Dark, surreal and subversive pieces by William Burroughs and friends to celebrate 100 years since the birth of the antihero.

Dark, surreal and subversive pieces by William Burroughs and friends to celebrate 100 years since the birth of the antihero.

A new exhibition Animals in the Wall at LondoNewcastle gallery space in Shoreditch brings over 40 of beat iconoclast William Burroughs’ artworks – some never seen before – together with new work by affiliated visionaries like Shepard Fairey, Brion Gysin and Matt Black (of Coldcut) to celebrate 100 years since Burroughs was born.

The show, which runs until September 7, was curated by Burroughs aficionados James Elphick and Yuri Zupančič. We caught up with the beat lovers to find out more.

What is Animals in the Wall all about?
YZ: Animals in the Wall is a new exhibition of Burroughs’ paintings presented alongside multimedia installations and works of other relevant artists to create a vibrant and immersive experience. The title alludes to Mr B’s childhood visions of animals crawling in the wallpaper of his bedroom. These experiences inspired him at an early age to explore portals into the ‘magical universe’ just beyond consensus reality. These ‘animals’ also represent subversive underground characters breaking through walls of cultural ‘control’. This show is the latest and largest to debut in 2014, Burroughs’ Centenary year.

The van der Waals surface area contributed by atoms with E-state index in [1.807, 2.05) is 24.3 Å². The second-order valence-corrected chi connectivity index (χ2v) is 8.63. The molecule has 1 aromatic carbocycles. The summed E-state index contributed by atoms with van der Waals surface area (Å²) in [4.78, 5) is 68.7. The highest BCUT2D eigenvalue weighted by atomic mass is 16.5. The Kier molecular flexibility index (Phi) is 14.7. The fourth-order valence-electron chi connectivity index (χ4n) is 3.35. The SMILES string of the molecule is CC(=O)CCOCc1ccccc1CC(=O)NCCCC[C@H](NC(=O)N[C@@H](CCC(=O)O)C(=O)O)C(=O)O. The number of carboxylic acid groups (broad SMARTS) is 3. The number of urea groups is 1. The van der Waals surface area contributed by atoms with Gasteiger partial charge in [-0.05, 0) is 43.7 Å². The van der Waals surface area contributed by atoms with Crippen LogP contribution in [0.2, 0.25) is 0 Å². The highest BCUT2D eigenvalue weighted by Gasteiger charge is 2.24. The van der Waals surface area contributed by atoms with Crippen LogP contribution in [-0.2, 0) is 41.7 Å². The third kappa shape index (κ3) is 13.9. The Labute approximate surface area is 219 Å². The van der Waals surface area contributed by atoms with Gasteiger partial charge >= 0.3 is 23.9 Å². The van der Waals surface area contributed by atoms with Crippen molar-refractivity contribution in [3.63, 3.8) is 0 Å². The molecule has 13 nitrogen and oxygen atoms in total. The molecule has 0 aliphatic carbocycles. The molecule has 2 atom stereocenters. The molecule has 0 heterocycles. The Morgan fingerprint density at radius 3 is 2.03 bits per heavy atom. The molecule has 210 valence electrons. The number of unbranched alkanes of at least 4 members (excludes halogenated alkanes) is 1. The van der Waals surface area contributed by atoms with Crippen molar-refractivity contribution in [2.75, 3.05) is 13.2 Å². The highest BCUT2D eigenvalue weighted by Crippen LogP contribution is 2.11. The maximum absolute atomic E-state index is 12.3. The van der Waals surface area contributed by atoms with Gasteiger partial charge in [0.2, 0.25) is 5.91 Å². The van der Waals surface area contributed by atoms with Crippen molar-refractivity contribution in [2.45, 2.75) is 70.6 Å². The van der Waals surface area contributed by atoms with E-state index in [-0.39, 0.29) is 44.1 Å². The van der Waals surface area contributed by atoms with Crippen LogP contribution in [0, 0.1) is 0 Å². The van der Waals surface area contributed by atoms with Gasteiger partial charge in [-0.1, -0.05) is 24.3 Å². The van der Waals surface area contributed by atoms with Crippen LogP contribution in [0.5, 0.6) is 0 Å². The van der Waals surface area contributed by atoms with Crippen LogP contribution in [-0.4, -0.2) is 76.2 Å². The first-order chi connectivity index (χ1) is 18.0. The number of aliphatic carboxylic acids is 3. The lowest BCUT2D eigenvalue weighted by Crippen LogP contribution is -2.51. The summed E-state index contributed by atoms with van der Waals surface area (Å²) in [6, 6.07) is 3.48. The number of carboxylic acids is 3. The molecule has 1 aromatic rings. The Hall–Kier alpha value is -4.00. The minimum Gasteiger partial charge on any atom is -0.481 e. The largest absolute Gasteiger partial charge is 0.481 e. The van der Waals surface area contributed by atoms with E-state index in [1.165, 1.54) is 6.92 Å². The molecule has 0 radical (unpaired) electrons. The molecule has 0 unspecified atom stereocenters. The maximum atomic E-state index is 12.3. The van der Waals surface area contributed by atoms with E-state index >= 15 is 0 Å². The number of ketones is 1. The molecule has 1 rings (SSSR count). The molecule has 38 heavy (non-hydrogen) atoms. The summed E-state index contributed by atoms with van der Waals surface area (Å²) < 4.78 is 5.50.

Why did you decide to put it on?
YZ: After working for the Burroughs Estate for over 10 years, I’ve sensed a need to present his paintings in a new light and context according to the spirit in which they were created and interacted with by the artist. Burroughs used these paintings as portals into the unseen and wished for others to use them in the same way. He also took a direct and unapologetic approach to art-making which resonates with recent revolutions in graffiti, multimedia art and cultural consciousness.

JE: We wanted to approach the works from a different angle and make them accessible to a new audience. Introducing the scope of Burroughs’ worlds to a younger generation that might not have discovered the Beat Generation and its exploration of the human condition. In the spirit of creation we invited a number of artistic responses from the likes of Shepard Fairey, Matt Black (of Coldcut), Ben Frost, Mobstr and others.

How do you hope the show will have an impact?
YZ: It’s important – especially for artists and thinkers of today – to see how diverse and far-reaching a single man’s work can be. We hope this show encourages viewers to keep pushing the envelope and expanding the scope of creative exploration.